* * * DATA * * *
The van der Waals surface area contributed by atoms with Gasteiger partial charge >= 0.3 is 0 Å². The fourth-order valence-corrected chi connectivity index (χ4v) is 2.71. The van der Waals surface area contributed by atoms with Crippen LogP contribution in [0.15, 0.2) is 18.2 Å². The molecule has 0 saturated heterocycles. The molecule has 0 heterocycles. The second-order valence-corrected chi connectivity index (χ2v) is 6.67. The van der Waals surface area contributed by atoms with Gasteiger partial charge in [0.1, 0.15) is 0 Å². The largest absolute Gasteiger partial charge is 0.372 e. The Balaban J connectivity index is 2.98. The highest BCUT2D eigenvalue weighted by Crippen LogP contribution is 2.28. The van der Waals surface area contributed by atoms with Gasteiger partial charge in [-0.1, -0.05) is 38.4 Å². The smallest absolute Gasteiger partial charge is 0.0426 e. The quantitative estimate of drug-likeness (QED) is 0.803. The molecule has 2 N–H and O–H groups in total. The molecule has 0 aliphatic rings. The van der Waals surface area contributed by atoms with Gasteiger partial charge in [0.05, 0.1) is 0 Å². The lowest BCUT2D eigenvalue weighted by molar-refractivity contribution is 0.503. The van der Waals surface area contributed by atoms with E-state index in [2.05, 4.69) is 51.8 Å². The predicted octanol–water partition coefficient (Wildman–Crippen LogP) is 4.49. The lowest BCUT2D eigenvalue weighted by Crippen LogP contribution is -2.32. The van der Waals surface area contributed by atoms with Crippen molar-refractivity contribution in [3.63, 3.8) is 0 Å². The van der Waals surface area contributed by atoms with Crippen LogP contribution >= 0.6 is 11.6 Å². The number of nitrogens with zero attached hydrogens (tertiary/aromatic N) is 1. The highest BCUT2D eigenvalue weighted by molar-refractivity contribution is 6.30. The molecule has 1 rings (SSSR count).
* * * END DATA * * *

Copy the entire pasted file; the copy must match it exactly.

The van der Waals surface area contributed by atoms with Gasteiger partial charge >= 0.3 is 0 Å². The fourth-order valence-corrected chi connectivity index (χ4v) is 2.71. The van der Waals surface area contributed by atoms with Crippen LogP contribution in [0.15, 0.2) is 18.2 Å². The molecule has 0 saturated heterocycles. The molecule has 0 heterocycles. The second-order valence-corrected chi connectivity index (χ2v) is 6.67. The van der Waals surface area contributed by atoms with Gasteiger partial charge in [0.1, 0.15) is 0 Å². The largest absolute Gasteiger partial charge is 0.372 e. The Balaban J connectivity index is 2.98. The highest BCUT2D eigenvalue weighted by Crippen LogP contribution is 2.28. The van der Waals surface area contributed by atoms with Gasteiger partial charge in [-0.1, -0.05) is 38.4 Å². The smallest absolute Gasteiger partial charge is 0.0426 e. The quantitative estimate of drug-likeness (QED) is 0.803. The molecule has 2 N–H and O–H groups in total. The molecule has 0 aliphatic rings. The van der Waals surface area contributed by atoms with Gasteiger partial charge in [0.05, 0.1) is 0 Å². The lowest BCUT2D eigenvalue weighted by molar-refractivity contribution is 0.503. The van der Waals surface area contributed by atoms with E-state index in [2.05, 4.69) is 51.8 Å². The predicted octanol–water partition coefficient (Wildman–Crippen LogP) is 4.49. The lowest BCUT2D eigenvalue weighted by Crippen LogP contribution is -2.32. The van der Waals surface area contributed by atoms with Crippen molar-refractivity contribution in [3.63, 3.8) is 0 Å². The van der Waals surface area contributed by atoms with Crippen LogP contribution >= 0.6 is 11.6 Å². The number of nitrogens with zero attached hydrogens (tertiary/aromatic N) is 1. The highest BCUT2D eigenvalue weighted by molar-refractivity contribution is 6.30. The molecule has 1 rings (SSSR count).